The largest stake in Greif, Inc. (NYSE:GEF) was held by GAMCO Investors, which reported holding $29.9 million worth of stock at the end of September. It was followed by Arbiter Partners Capital Management with a $16.2 million position. Other investors bullish on the company included Citadel Investment Group, Marshall Wace, and D E Shaw. In terms of the portfolio weights assigned to each position Arbiter Partners Capital Management allocated the biggest weight to Greif, Inc. (NYSE:GEF), around 2.94% of its 13F portfolio. GAMCO Investors is also relatively very bullish on the stock, earmarking 0.25 percent of its 13F equity portfolio to GEF.

Judging by the fact that Greif, Inc. (NYSE:GEF) has experienced a decline in interest from the smart money, we can see that there was a specific group of funds that slashed their full holdings last quarter. At the top of the heap, Noam Gottesman’s GLG Partners said goodbye to the biggest position of the 750 funds tracked by Insider Monkey, comprising an estimated $1.6 million in stock. Bruce Kovner’s fund, Caxton Associates, also dumped its stock, about $0.6 million worth. These moves are important to note, as aggregate hedge fund interest dropped by 7 funds last quarter.

Let’s now take a look at hedge fund activity in other stocks – not necessarily in the same industry as Greif, Inc. (NYSE:GEF) but similarly valued. We will take a look at CareTrust REIT, Inc. (NASDAQ:CTRE), Select Medical Holdings Corporation (NYSE:SEM), Option Care Health, Inc. (NASDAQ:BIOS), and Evertec Inc (NYSE:EVTC). This group of stocks’ market values are closest to GEF’s market value.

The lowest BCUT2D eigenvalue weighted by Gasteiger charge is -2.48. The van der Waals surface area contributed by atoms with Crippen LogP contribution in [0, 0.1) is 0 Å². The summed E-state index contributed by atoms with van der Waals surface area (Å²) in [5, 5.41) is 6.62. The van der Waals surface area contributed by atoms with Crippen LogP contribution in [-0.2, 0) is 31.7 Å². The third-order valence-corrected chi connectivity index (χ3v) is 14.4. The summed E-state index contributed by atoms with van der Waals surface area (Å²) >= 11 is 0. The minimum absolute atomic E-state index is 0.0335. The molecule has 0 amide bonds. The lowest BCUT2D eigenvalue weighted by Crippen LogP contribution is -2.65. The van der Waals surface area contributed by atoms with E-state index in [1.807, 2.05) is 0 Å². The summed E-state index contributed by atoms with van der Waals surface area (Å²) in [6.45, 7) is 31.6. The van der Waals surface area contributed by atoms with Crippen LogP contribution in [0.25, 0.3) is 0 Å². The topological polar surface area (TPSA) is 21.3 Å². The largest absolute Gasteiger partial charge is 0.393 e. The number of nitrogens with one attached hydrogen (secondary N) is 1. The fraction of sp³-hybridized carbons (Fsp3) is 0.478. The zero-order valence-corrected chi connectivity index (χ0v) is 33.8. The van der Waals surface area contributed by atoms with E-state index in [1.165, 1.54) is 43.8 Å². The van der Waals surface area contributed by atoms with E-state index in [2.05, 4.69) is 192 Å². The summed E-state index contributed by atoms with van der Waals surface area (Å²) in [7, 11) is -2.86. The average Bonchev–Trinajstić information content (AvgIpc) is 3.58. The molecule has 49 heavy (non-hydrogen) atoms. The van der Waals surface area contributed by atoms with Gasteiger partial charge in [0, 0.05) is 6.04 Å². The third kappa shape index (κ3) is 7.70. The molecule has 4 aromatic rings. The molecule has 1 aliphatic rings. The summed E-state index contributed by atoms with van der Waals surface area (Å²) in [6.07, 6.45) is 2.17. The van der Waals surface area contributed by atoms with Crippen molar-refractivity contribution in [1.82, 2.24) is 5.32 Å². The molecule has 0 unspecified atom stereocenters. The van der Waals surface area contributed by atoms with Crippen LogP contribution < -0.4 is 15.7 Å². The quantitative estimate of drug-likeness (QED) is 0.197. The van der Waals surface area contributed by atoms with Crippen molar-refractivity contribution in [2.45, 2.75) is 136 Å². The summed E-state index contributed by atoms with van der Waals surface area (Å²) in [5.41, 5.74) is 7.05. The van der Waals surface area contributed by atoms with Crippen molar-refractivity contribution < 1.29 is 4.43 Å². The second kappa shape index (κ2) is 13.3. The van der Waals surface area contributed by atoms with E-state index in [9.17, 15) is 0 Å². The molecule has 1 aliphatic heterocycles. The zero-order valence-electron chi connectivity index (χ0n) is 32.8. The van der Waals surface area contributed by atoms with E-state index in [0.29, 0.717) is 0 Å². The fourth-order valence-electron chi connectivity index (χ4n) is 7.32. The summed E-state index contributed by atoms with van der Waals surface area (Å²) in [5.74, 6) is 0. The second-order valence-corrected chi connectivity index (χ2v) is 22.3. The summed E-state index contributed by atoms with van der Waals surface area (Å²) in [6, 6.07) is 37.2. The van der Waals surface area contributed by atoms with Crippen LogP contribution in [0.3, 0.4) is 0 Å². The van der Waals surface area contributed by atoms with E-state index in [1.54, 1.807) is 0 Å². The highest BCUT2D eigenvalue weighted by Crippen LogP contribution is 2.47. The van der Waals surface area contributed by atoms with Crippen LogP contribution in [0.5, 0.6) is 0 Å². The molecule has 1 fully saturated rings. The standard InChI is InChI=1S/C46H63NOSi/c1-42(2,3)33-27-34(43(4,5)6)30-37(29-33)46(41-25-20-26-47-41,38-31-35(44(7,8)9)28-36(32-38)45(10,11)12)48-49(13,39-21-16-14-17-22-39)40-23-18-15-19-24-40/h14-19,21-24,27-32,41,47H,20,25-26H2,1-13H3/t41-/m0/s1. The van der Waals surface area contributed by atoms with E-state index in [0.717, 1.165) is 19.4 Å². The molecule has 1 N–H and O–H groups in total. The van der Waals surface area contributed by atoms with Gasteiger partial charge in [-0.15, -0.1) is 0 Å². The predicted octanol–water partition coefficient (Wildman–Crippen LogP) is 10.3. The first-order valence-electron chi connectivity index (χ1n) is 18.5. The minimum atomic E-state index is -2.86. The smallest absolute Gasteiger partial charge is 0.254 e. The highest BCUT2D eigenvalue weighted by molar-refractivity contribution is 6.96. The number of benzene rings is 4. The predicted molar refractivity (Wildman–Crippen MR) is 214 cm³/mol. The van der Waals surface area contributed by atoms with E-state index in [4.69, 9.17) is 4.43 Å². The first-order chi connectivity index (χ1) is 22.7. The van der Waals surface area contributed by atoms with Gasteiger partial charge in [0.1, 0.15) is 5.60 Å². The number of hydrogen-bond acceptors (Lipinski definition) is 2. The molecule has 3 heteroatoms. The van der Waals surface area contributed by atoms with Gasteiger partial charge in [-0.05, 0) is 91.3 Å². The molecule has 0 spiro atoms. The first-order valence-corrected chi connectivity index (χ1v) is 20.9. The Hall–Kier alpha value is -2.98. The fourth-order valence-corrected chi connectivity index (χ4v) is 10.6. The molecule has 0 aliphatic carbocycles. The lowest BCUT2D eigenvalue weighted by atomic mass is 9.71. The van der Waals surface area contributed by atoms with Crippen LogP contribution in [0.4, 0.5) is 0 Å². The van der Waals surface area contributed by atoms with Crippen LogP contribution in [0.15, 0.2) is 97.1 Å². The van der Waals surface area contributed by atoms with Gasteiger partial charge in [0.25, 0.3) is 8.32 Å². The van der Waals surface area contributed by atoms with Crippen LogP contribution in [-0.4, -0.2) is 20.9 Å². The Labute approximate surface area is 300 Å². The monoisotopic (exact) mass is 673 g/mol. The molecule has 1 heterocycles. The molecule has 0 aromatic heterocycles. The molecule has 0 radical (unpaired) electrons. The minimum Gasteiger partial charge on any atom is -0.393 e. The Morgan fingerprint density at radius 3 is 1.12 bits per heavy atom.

Ticker No of HFs with positions Total Value of HF Positions (x1000) Change in HF Position
CTRE 15 106967 -5
SEM 18 110991 1
BIOS 18 72446 3
EVTC 24 262435 2
Average 18.75 138210 0.25

View table here if you experience formatting issues.

As you can see these stocks had an average of 18.75 hedge funds with bullish positions and the average amount invested in these stocks was $138 million. That figure was $77 million in GEF’s case. Evertec Inc (NYSE:EVTC) is the most popular stock in this table. On the other hand CareTrust REIT, Inc. (NASDAQ:CTRE) is the least popular one with only 15 bullish hedge fund positions. Compared to these stocks Greif, Inc. (NYSE:GEF) is even less popular than CTRE. Hedge funds clearly dropped the ball on GEF as the stock delivered strong returns, though hedge funds’ consensus picks still generated respectable returns. Our calculations showed that top 20 most popular stocks among hedge funds returned 37.4% in 2019 through the end of November and outperformed the S&P 500 ETF (SPY) by 9.9 percentage points. A small number of hedge funds were also right about betting on GEF as the stock returned 13.9% during the fourth quarter (through the end of November) and outperformed the market by an even larger margin.

Disclosure: None. This article was originally published at Insider Monkey.